When it comes to evaluating the financial performance of top movies, it isn’t about what a film grosses at the box office. The true tale is told when production budgets, P&A, talent participations and other costs collide with box office grosses and ancillary revenues from VOD to DVD and TV. To get close to that mysterious end of the equation, Deadline is repeating our Most Valuable Blockbuster tournament for 2019, using data culled by seasoned and trusted sources.
The billion-dollar grossing success of this movie surprised everyone including Warner Bros and the pic’s own director Todd Phillips. The intent was to make a smart, R-rated movie that would elevate Warner Bros’ DC movies in a way that 20th Century’s Logan had accomplished previously. Joker, a movie about DC’s most famous villain painted as a disenfranchised, Travis Bickle-type in a Gotham mirroring 1980s Ronald Reagan-era New York, initially spurred fears about copycat shootings and security concerns at theaters nationwide (one multiplex briefly closed down over opening weekend due to credible threats). Given the risky conceit, Warner Bros brought in financial partners Bron Studios and Village Roadshow to cover the $70 million budget at 25% apiece. Because of Joker‘s R rating, few thought it could emulate the October opening record of Sony/Marvel’s PG Venom a year before, which posted $80.2 million and $207.4M worldwide. Nonetheless, Warner Bros’ brass believed the first weekend in October was an ideal time to launch the pic, not because Venom had already broken the mold but rather having had success with another blockbuster awards contender in that spot: 2013’s Gravity. The one guarantee for Joker coming away from its critically acclaimed premieres at Venice and Toronto last year was that Joaquin Phoenix’s turn as the Joker was Oscar-bound; indeed it was, with the actor taking home the trophy for Best Actor in February. Joker defanged Venom’s records with a $96.2M domestic and $248.4M global opening. Looking back and commenting on how Joker spoke to the greater world, Phillips told us at Deadline’s The Contenders New York: “Some people see it as an indictment of America and other people see it as a mirror for what’s going on in their country, both with the lack of compassion and with the wealth and equality issues.”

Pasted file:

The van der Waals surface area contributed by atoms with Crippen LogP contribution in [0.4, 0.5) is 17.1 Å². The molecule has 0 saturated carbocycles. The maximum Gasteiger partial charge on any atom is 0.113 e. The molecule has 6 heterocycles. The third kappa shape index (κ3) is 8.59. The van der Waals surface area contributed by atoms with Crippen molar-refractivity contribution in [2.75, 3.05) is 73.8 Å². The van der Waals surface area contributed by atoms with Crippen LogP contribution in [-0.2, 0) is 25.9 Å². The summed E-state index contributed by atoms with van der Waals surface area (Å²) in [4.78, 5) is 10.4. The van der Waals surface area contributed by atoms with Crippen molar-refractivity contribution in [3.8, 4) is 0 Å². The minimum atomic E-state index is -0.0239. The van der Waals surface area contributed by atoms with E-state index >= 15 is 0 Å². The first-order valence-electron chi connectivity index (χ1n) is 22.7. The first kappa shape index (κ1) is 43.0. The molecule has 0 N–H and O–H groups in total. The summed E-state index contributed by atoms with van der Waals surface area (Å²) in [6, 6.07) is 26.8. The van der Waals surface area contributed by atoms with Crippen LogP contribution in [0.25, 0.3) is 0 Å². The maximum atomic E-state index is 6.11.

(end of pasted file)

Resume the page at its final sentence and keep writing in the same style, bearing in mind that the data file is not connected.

THE BOX SCORE
Here are the costs and revenues as our experts see them:
THE BOTTOM LINE
The pic’s $1.07 billion global box office, the best ever for a R-rated movie, translated into $830M in global revenue across theatrical rentals, home entertainment and TV. Phillips bet on himself here, taking little upfront for an enormous backend, which some estimate is well north of $70M. I hear Phoenix’s deal was standard with more upfront, and a single percent of profits after cash breakeven, all participations totaling an estimated $105M. After $393M in total costs, our film-finance sources now having all the intel after the pic’s completed run see a net profit of $437M. Warner Bros only gets half of that, with Bron and Village Roadshow splitting the rest.